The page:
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Bank of Canada won’t be pleased with July inflation data, but rate hold still expected

The Bank of Canada is anticipated to be dissatisfied with the inflation figures for July, which have come in higher than expected. According to Statistics Canada, the annual headline inflation rate increased by 3.3% in July, surpassing economists’ projected 3% rate. This rise follows the previously reported rate of 2.8% in June.

The unexpected increase in inflation is primarily attributed to base-year effects, including a significant monthly drop in gasoline prices in July 2022, along with a substantial 127.8% year-over-year surge in electricity prices in Alberta. On a monthly basis, the Consumer Price Index (CPI) saw a 0.6% uptick in July, following a 1% rise in June.

Meanwhile, the Bank of Canada’s preferred gauges of core inflation, which exclude volatile energy costs, experienced slight moderation. The three-month annualized change in CPI-median and CPI-trim dropped slightly to +3.6% and +3.4%, respectively.

Mortgage interest costs remain the top contributor to inflation

The Bank’s newest measure of core inflation, core services excluding shelter, also eased during the month, declining from 4.6% in June to 4.2%.

The index for mortgage interest costs continues to be the primary contributor to inflation. Statistics Canada noted that this index reached a record high of +30.6%. Excluding the impact of the mortgage interest cost index, headline inflation for July would have been 2.4%.

Bank of Canada likely to hold rates in September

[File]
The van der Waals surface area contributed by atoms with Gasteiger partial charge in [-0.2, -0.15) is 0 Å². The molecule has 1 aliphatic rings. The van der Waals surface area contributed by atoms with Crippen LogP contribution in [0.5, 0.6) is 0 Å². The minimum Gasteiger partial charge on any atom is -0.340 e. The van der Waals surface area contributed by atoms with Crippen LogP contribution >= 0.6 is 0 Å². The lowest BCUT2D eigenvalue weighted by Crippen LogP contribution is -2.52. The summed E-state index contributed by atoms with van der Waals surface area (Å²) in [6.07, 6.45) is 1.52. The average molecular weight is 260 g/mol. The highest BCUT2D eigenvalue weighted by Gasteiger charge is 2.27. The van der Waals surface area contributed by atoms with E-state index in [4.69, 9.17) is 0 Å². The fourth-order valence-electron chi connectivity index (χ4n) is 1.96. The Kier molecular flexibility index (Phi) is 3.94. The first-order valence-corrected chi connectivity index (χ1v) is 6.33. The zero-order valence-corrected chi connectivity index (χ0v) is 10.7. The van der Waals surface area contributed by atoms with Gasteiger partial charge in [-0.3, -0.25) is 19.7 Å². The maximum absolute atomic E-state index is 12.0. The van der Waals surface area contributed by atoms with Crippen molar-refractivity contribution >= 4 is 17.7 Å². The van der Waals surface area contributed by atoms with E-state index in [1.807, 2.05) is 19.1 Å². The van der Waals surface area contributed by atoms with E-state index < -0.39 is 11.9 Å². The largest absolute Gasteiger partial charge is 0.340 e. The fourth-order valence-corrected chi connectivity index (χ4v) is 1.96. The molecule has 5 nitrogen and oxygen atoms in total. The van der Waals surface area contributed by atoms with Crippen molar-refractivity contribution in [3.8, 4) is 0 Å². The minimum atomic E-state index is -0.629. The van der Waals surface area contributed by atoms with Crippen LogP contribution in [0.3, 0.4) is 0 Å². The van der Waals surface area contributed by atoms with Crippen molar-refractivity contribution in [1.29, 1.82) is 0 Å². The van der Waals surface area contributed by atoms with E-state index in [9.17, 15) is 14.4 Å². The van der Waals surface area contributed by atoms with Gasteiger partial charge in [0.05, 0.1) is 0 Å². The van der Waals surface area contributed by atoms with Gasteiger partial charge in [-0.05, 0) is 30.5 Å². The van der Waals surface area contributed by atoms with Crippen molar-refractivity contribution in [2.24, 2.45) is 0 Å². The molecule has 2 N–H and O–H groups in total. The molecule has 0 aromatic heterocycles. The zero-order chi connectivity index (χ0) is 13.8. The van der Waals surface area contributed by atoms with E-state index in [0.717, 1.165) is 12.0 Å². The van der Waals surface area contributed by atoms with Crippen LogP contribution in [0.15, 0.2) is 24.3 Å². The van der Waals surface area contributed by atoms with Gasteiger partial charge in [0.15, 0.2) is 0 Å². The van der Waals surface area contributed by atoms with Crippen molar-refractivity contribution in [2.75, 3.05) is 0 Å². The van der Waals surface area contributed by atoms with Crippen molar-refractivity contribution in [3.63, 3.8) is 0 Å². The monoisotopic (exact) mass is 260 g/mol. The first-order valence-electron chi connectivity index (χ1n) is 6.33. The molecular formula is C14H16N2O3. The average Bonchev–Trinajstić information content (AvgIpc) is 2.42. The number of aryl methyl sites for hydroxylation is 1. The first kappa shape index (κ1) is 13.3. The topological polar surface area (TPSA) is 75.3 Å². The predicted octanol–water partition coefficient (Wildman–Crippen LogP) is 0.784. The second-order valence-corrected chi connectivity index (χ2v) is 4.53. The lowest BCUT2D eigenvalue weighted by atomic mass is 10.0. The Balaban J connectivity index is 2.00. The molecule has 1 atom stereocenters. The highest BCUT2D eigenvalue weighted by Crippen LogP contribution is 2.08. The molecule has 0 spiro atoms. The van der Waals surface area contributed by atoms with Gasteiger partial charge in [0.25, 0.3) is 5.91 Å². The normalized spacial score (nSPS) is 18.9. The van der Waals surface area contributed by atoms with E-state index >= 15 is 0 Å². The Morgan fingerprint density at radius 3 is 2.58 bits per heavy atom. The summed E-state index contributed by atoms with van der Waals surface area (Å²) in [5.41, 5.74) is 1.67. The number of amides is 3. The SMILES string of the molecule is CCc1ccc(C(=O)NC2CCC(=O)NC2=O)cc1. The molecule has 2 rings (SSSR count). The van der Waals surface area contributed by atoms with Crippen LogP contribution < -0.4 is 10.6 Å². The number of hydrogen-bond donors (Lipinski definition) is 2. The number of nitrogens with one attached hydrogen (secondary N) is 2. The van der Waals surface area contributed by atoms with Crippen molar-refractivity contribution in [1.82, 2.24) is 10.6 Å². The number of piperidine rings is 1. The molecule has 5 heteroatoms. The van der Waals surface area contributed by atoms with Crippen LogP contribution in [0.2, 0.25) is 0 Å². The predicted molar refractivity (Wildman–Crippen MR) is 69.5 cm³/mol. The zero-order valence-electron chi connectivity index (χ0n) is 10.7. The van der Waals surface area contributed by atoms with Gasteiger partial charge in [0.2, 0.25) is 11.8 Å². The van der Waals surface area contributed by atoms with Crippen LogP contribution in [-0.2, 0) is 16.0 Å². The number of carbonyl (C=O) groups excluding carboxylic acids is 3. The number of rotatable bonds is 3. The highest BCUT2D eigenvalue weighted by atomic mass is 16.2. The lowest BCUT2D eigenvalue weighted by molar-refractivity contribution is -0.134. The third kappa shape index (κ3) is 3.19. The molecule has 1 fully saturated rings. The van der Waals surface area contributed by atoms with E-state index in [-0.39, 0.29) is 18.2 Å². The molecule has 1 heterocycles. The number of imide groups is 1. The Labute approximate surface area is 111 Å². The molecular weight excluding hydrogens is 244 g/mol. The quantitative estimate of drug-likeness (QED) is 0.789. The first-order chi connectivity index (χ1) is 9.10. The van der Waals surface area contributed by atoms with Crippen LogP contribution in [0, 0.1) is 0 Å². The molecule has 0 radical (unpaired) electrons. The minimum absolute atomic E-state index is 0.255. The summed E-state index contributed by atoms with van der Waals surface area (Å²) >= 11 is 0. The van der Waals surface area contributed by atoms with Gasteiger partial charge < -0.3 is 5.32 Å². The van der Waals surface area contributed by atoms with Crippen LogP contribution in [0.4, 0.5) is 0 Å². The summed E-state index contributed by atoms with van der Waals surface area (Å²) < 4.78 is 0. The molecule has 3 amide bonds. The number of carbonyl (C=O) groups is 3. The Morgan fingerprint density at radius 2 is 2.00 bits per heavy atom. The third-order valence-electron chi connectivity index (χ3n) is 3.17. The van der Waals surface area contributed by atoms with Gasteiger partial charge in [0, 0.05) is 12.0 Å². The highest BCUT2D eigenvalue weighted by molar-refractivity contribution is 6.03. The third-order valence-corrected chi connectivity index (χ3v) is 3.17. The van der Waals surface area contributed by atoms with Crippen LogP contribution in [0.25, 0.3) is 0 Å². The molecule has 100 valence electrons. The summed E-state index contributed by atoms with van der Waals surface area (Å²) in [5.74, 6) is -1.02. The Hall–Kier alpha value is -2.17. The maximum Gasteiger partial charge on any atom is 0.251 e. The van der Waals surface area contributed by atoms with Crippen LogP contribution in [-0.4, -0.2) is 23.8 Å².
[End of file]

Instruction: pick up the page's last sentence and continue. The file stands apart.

Despite the unexpectedly high inflation reading, economists believe that other economic indicators point to a slowing economy. They predict that these indicators will be enough to keep the Bank of Canada from making any changes to interest rates at its upcoming policy meeting in September.

Randall Bartlett from Desjardins noted that the strong headline inflation in July contrasts with the weak macroeconomic data of recent weeks, including GDP, employment, and international trade data. He suggested that these factors, coupled with the deceleration in three-month annualized core inflation, support the expectation that the Bank of Canada will likely maintain its current stance in September, unless significant data deviations occur.

BMO’s Douglas Porter agreed, acknowledging that the inflation report is unfavorable for the Bank of Canada. Despite this, he emphasized that the recent rise in unemployment rates and signs of reduced spending could prompt the Bank to remain cautious and refrain from further rate changes, even though the inflation figures could complicate the decision-making process.

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